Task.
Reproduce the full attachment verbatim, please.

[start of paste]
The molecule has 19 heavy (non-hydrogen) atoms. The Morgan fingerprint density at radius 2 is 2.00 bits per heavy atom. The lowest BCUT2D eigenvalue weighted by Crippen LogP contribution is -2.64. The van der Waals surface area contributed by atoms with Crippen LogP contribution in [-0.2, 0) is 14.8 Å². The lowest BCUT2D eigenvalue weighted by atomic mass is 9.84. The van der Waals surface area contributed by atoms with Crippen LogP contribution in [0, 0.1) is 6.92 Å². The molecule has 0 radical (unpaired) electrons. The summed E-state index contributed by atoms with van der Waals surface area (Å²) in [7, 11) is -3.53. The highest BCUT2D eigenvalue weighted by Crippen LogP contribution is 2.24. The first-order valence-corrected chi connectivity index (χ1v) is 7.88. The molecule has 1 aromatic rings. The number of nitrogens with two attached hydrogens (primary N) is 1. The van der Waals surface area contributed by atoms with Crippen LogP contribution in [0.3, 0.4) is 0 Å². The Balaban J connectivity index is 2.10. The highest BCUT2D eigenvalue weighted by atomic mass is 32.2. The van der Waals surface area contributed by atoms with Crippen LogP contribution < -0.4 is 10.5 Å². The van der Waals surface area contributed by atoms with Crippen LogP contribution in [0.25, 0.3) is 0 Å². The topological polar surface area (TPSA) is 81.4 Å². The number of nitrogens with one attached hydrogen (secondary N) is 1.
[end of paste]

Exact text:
The molecule has 19 heavy (non-hydrogen) atoms. The Morgan fingerprint density at radius 2 is 2.00 bits per heavy atom. The lowest BCUT2D eigenvalue weighted by Crippen LogP contribution is -2.64. The van der Waals surface area contributed by atoms with Crippen LogP contribution in [-0.2, 0) is 14.8 Å². The lowest BCUT2D eigenvalue weighted by atomic mass is 9.84. The van der Waals surface area contributed by atoms with Crippen LogP contribution in [0, 0.1) is 6.92 Å². The molecule has 0 radical (unpaired) electrons. The summed E-state index contributed by atoms with van der Waals surface area (Å²) in [7, 11) is -3.53. The highest BCUT2D eigenvalue weighted by Crippen LogP contribution is 2.24. The first-order valence-corrected chi connectivity index (χ1v) is 7.88. The molecule has 1 aromatic rings. The number of nitrogens with two attached hydrogens (primary N) is 1. The van der Waals surface area contributed by atoms with Crippen LogP contribution in [0.3, 0.4) is 0 Å². The Balaban J connectivity index is 2.10. The highest BCUT2D eigenvalue weighted by atomic mass is 32.2. The van der Waals surface area contributed by atoms with Crippen LogP contribution < -0.4 is 10.5 Å². The van der Waals surface area contributed by atoms with Crippen LogP contribution in [0.25, 0.3) is 0 Å². The topological polar surface area (TPSA) is 81.4 Å². The number of nitrogens with one attached hydrogen (secondary N) is 1.